each of the cats.
all interactions closely during the first weeks. Do not leave
the cats alone unsupervised until you are comfortable that there
will not be aggressive behavior displayed by any of the cats.
During the first few weeks, the new cat should stay in his “safe
room” when no one is home to supervise.
interaction among the cats deteriorates instead of improving,
return the new cat to his “safe room.” At this point you will
need to start the introduction process again, this time, taking
more time at each stage.
a Cat and Dog
you bring a new cat into your house, you need to set up a “safe
room” where the cat can stay for at least the first week.
The room chosen must have a door and should be in a quiet part
of the house. You will need to provide access to food, water,
litter box, and scratching post at all times (see first bullet
point above for more details). If you have cats as well as dogs
in your home, the cats should have already been successfully introduced
to the newcomer before initiating introduction of the new cat
to your dogs.
should be no face-to-face interactions between the new
cat and resident dog for the first week. Bring the cat into the
house in his carrier and take him directly to his “safe room.”
introduce the cat to any other pets until he has settled in and
seems to be comfortable with the human members of the household.
This comfort will be evidenced by the cat becoming interactive
with you when you enter his “safe room.” Many cats will initially
hide for a couple of days when brought to a new home, but will
soon become comfortable if given time and space.
your new cat seems to be comfortable with you, it is time
to start the introductions with your dog. During these introductions,
the dog should always be crated or on leash, allowing the cat
to approach the dog on his own terms. This may well be the first
time that the cat is outside of his “safe room.” Allow him to
explore at his own pace and approach the dog if he is comfortable
doing so. All introductions should be supervised and conducted
during quiet times of the day.
watch the first contact between cat and dog. Let them sniff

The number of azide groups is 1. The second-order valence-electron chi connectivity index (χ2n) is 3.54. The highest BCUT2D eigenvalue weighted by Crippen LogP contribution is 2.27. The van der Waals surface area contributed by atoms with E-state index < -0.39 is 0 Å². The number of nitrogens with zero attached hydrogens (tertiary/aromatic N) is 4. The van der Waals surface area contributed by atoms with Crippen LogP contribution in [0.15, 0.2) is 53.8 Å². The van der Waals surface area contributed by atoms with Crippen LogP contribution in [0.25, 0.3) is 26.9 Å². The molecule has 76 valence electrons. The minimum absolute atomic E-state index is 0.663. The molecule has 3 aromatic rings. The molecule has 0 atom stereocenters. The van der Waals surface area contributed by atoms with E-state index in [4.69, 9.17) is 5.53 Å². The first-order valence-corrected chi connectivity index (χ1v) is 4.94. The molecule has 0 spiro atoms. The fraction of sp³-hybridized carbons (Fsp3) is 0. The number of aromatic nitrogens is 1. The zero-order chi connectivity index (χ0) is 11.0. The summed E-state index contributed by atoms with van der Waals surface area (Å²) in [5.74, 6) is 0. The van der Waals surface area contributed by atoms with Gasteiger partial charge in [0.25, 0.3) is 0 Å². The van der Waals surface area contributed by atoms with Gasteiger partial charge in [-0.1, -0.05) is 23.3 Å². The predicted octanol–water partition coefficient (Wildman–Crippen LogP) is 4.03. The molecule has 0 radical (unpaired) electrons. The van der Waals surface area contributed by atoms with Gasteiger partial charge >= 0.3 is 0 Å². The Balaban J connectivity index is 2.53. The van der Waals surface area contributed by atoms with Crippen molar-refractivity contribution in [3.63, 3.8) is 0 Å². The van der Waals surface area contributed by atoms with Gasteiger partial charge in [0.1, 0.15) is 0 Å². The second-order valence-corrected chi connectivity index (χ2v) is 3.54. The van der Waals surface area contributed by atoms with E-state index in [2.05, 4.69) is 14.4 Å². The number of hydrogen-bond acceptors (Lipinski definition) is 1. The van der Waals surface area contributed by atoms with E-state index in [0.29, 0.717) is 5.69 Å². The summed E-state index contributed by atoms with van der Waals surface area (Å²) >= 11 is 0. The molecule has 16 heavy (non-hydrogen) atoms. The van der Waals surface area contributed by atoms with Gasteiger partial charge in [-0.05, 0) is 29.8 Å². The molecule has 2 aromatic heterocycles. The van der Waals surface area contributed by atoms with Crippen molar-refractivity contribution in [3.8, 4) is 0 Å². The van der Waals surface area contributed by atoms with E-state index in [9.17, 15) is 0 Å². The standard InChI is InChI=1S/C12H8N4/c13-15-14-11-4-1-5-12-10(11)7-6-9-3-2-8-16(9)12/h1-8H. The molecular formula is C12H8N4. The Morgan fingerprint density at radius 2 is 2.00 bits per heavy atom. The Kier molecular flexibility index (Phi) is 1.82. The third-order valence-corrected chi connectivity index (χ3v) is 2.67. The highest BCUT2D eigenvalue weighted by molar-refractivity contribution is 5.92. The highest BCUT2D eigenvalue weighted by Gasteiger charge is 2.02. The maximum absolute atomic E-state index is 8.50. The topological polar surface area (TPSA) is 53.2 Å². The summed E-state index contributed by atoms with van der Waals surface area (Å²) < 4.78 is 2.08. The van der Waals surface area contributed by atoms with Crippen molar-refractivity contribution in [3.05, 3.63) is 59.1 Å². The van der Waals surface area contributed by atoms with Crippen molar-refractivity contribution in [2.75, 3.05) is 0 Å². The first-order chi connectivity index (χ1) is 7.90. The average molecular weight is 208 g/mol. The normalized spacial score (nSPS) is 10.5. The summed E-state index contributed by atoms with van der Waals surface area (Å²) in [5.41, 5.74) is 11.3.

each other. Be ready with a towel or squirt gun in case of any
aggressive behavior. The situation should be fairly well controlled,
though, because the dog will be confined in his crate or on a
leash. If either animal displays aggressive or fearful behavior,
separate them immediately. Try again later (possibly the next
day) after things have calmed down.
the initial meeting goes well, you will still want to repeat
the encounter several times under controlled circumstances
before letting the animals roam freely in the house or leaving
them together unsupervised.
your new cat is a small kitten, take special precautions whenever
the cat and dog are together. A large dog may not intend to
harm a kitten, he simply may not know his own strength or understand
the fragility of a young kitten.
sensitive to the fact that some dog breeds are naturally not
good at cohabitating with cats—certain breeds may instinctually
be driven to chase or act aggressively toward a cat. You will
need to evaluate your pet’s personality and determine if he is
an exception to the general rule for his breed. Take extra time
and care when introducing the two animals—always under close supervision.
Be aware that your dog may behave better when you are present,
so allow ample time for supervised interactions before letting
them to be alone together.
to Encourage or Maintain Harmony
speed acceptance of a new cat, after following the above introduction
processes, try feeding the cats at opposite ends of room. Gradually,
over time, move the food bowls closer together. After feeding
them side-by-side for a week, the cats should be ready to roam
through out the house freely.
a few drops of Bach Flower Remedies to each water bowl. Add additional
drops as needed when the water is changed or replenished. This
is a homeopathic treatment that will not have any affect on those
pets that drink the treated water if they are not displaying the
targeted behavior. You can purchase Bach Flower Remedies in different